So here we are. In case you missed it, Lysa Tully/Arryn/Baelish poisoned Jon under the instructions of Littlefinger. There was probably very little love in the marriage – Jon Arryn was quite a bit older – but would anyone have expected the grieving wife? To cover her back (again, under Littlefinger’s instructions) she wrote the letter to Cat blaming the Lannister’s, who due to their past and nature seemed like the obvious suspects. So, if you needed any more reason to dislike Lysa and her sickly child, just remember that that whole thing with Tyrion’s trial is season one was a farce and she knew it. So this leads us into some new territory – what is Petyr Baelish’s game (of Thrones) plan? He has been the mastermind behind it all: Jon Arryn’s death, eliminating Ned (“I did warn you not to trust me), possibly Joffrey’s death, the alliance with the Tyrells. But why? “He would see this country burn if he could be king of the ashes.” He’s an ambitious so-and-so, and wants the world. This is the first time we have really seen one of the key players, apart from maybe Tywin, of the Game revealed. Eeek! Also, Sansa is now going by the name of Alayne Stone, so that no one knows who she is. Stone is the Vale’s equivalent to Snow or Sand as a surname: it is a bastard’s name. Lysa revealed her inner insanity, and proposed a marriage between Sansa and Robin, her little putrid cousin. Pretty normal stuff, all in all.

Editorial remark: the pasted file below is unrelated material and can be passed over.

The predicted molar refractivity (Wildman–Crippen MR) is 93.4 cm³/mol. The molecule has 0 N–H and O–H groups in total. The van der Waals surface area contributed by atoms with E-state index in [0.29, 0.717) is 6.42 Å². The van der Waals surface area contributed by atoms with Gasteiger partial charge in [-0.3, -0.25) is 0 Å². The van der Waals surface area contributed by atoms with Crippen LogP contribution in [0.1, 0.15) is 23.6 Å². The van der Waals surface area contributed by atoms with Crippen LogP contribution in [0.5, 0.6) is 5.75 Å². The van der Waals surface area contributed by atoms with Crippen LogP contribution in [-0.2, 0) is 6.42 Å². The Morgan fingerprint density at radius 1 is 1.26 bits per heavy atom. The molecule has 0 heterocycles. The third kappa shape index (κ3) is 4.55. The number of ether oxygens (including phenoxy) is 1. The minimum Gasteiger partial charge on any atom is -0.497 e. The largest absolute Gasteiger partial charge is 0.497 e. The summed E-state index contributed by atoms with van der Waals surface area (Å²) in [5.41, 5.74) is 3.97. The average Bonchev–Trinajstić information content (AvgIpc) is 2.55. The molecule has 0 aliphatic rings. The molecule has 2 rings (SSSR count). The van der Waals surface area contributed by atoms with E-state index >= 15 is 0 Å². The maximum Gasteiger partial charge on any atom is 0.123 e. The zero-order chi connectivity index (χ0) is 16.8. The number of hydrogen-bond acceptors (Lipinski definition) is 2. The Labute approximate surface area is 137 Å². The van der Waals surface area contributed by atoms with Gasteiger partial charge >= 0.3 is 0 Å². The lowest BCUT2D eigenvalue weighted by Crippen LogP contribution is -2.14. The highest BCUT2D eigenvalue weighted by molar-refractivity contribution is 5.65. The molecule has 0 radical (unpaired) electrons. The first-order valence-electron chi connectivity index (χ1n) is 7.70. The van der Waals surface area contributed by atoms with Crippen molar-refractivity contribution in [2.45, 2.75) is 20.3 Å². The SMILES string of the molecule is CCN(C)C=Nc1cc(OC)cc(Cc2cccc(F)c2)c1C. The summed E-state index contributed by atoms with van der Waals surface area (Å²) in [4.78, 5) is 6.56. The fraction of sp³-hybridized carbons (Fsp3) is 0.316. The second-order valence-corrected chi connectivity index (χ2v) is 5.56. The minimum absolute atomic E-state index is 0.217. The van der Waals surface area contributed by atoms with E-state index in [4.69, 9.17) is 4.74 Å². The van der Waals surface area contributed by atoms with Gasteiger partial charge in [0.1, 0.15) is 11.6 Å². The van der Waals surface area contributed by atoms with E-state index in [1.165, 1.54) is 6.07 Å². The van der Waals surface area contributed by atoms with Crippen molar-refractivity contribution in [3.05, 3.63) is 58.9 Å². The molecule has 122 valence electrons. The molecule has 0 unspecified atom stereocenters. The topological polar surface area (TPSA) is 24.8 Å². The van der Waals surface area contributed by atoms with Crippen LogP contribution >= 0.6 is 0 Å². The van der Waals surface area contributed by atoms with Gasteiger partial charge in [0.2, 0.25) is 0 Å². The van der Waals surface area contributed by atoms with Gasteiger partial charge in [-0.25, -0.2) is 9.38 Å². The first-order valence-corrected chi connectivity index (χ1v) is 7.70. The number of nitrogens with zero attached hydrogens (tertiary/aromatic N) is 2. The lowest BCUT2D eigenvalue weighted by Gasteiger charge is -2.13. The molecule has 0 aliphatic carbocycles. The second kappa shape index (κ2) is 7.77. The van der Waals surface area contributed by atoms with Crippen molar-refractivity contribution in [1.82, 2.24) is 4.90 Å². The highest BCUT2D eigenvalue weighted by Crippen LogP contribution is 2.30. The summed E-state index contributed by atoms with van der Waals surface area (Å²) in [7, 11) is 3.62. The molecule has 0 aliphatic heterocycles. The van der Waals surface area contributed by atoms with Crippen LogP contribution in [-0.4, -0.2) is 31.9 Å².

Ok, enough of that. What else did we see… Well, there has been some debate as to what the whole Cersei/Margery scene was about, as they seemed very civil with each other. But I think they both know what the other is playing at. But did you notice that Cersei also spoke with Oberyn (was nice to see him in a quieter, less sexy environment) and her father? With regards to the former, she discussed her daughter, Myrcella – a topic that she has hardly touched on. Showing some humanity perhaps? And with her father, she discussed her marriage to Loras – a subject which usually has her all up in flames. And what do Margery, Oberyn and Tywin have in common? They’re all linked to Tyrion’s trial. Oberyn and Tywin are judges, and the third is Margery’s bumbling father, Mace. In my opinion, Cersei is trying to score sympathy, empathy and friend requests from those who hold Tyrion’s fate. You sneaky mummy! We also learnt that the Lannister’s seemingly infinite supply of money is running out, with more references to how scary and powerful the Iron Bank of Braavos is. The Lannister’s running out of money epitomises one of the most consistent themes: power resides where people think it resides. So you can bet your hat that Tywin will do his upmost to keep this little dry spell a secret!